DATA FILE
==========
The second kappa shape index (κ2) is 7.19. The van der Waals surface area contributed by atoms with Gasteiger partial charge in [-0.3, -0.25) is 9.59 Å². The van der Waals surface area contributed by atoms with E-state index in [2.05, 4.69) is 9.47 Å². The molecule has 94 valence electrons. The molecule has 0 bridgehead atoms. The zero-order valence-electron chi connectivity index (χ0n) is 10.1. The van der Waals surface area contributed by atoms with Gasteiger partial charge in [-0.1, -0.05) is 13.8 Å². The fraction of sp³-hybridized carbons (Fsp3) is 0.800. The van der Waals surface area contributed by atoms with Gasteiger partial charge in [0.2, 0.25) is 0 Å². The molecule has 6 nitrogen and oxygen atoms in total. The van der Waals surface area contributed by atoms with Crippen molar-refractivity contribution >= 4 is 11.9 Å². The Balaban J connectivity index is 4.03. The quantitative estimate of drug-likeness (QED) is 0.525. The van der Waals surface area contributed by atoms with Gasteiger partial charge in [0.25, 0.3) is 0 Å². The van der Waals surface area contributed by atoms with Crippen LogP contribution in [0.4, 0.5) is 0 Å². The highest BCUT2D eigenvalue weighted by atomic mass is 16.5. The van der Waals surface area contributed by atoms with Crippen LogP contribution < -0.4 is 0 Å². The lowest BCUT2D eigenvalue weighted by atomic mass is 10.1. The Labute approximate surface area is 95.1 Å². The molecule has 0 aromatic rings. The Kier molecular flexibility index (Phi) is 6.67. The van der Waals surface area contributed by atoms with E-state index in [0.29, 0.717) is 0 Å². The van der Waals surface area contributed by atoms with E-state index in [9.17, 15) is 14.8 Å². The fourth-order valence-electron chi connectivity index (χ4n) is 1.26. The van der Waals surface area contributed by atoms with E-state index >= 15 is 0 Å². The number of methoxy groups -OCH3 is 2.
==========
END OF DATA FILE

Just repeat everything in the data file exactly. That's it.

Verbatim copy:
The second kappa shape index (κ2) is 7.19. The van der Waals surface area contributed by atoms with Gasteiger partial charge in [-0.3, -0.25) is 9.59 Å². The van der Waals surface area contributed by atoms with E-state index in [2.05, 4.69) is 9.47 Å². The molecule has 94 valence electrons. The molecule has 0 bridgehead atoms. The zero-order valence-electron chi connectivity index (χ0n) is 10.1. The van der Waals surface area contributed by atoms with Gasteiger partial charge in [-0.1, -0.05) is 13.8 Å². The fraction of sp³-hybridized carbons (Fsp3) is 0.800. The van der Waals surface area contributed by atoms with Gasteiger partial charge in [0.2, 0.25) is 0 Å². The molecule has 6 nitrogen and oxygen atoms in total. The van der Waals surface area contributed by atoms with Crippen molar-refractivity contribution >= 4 is 11.9 Å². The Balaban J connectivity index is 4.03. The quantitative estimate of drug-likeness (QED) is 0.525. The van der Waals surface area contributed by atoms with Gasteiger partial charge in [0.25, 0.3) is 0 Å². The van der Waals surface area contributed by atoms with Crippen LogP contribution in [0.4, 0.5) is 0 Å². The highest BCUT2D eigenvalue weighted by atomic mass is 16.5. The van der Waals surface area contributed by atoms with Crippen LogP contribution < -0.4 is 0 Å². The lowest BCUT2D eigenvalue weighted by atomic mass is 10.1. The Labute approximate surface area is 95.1 Å². The molecule has 0 aromatic rings. The Kier molecular flexibility index (Phi) is 6.67. The van der Waals surface area contributed by atoms with E-state index in [0.29, 0.717) is 0 Å². The van der Waals surface area contributed by atoms with E-state index in [9.17, 15) is 14.8 Å². The fourth-order valence-electron chi connectivity index (χ4n) is 1.26. The van der Waals surface area contributed by atoms with E-state index >= 15 is 0 Å². The number of methoxy groups -OCH3 is 2.